I just picked up a 1943 dated demolition trunk. (sadly empty) but I will post the contents list for you.



#9 EODsmity

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Posted 25 August 2016 - 05:52 PM

Attached File  1942-Airborne-Demo-Kit.PDF   136.07K   228 downloadsBomb Disposal Units stormed the beaches on D-Day.  Basic demo was taught to Infantry Soldiers.  Combat Engineers were trained to eliminate/breech obstacles.  So there were a lot of people running around with the ability to employ explosives. This is just on the Army side.  The Navy had counter mine teams that later morphed in to UDT's and to modern day Seals.  

 

I have some pictures of Soldiers with demo equipment



#10 EODsmity

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Posted 25 August 2016 - 05:53 PM

Here is the kit.

 

Smitty

Attached Images

  • Demo kit 1.jpg
  • Demo equipment 2.jpg


#11 EODsmity

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Posted 25 August 2016 - 05:57 PM

Here is a Demo SGT out fitted with the experimental kit.

 

Smitty

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  • Demo SGT 1.jpg
  • Demo SGT 2.jpg


#12 Jayhawkmickey

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Posted 20 September 2016 - 11:59 AM

For my repro cord and fuse I used the clothesline, dyed it either a yellow for the primacord or orange for the time fuse and then to stiffen it and give it the right look I passed it through a pan of lightly orange tinted wax which I melted on my grill outside. The cord sucked up the wax and when pulled through a rag several times burnishes the cord so it looks very similar to the originals Ive seen. Cuts clean, rolls nicely and looks great when tied into blasting knots. I'll try and post pictures when I remember.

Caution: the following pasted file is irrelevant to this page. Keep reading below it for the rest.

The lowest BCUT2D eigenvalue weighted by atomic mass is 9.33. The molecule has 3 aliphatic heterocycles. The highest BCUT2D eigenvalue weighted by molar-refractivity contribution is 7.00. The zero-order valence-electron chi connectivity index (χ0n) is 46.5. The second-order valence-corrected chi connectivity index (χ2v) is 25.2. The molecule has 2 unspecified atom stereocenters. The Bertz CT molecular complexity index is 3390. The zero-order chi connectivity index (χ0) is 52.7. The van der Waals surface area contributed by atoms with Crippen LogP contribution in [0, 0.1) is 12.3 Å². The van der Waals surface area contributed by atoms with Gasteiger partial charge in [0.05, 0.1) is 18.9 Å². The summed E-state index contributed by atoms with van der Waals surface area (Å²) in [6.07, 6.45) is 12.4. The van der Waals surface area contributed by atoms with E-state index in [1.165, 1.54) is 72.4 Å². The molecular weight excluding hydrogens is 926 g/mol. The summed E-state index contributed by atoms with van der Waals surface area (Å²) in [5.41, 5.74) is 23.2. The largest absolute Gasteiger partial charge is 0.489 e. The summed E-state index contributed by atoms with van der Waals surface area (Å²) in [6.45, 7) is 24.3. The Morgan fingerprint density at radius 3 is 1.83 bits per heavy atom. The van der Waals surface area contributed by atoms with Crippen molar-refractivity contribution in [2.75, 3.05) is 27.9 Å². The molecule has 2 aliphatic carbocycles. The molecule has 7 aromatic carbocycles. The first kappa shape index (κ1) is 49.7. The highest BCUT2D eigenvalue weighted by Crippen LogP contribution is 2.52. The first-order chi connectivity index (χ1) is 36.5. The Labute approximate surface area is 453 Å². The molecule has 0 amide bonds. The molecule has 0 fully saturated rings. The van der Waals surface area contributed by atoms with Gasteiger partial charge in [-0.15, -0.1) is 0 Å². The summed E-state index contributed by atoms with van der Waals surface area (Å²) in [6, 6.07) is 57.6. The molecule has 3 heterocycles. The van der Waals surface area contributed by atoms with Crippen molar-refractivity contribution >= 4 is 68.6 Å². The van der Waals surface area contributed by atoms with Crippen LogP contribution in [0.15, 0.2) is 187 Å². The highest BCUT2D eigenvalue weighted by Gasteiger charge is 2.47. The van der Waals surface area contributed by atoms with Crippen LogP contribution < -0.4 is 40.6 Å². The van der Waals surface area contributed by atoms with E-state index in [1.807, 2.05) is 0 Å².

#13 colhesler

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Posted 09 October 2016 - 06:14 PM

Jayhawkmickey,

 

If you could include pictures and let me know what kind of wax you used and what you used to tint it orange, that would be a great help.  Thanks in advance. 



#14 Jayhawkmickey

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Posted 16 October 2017 - 05:46 PM

Man I totally forgot to post pictures until I re found this old post while looking for other stuff. I used commercial rit dye to pre dye the cloth/cotton clothesline the appropriate color. I wish I could find twisted cord but I used braided. The wax was dyed with one yellow and one orange candle wax dye cubes from hob lob. The wax is regular candle wax I melted in a disposable aluminum turkey roaster pan on the BBQ grill outside so it didn't make a mess inside. The cord sucked up the wax quick and as long as the wax isn't too hot it cool fast. I'll put some pictures on tomorrow. I've been toying with going over the cord with a gel stain to make it a little duller yellow but we'll see.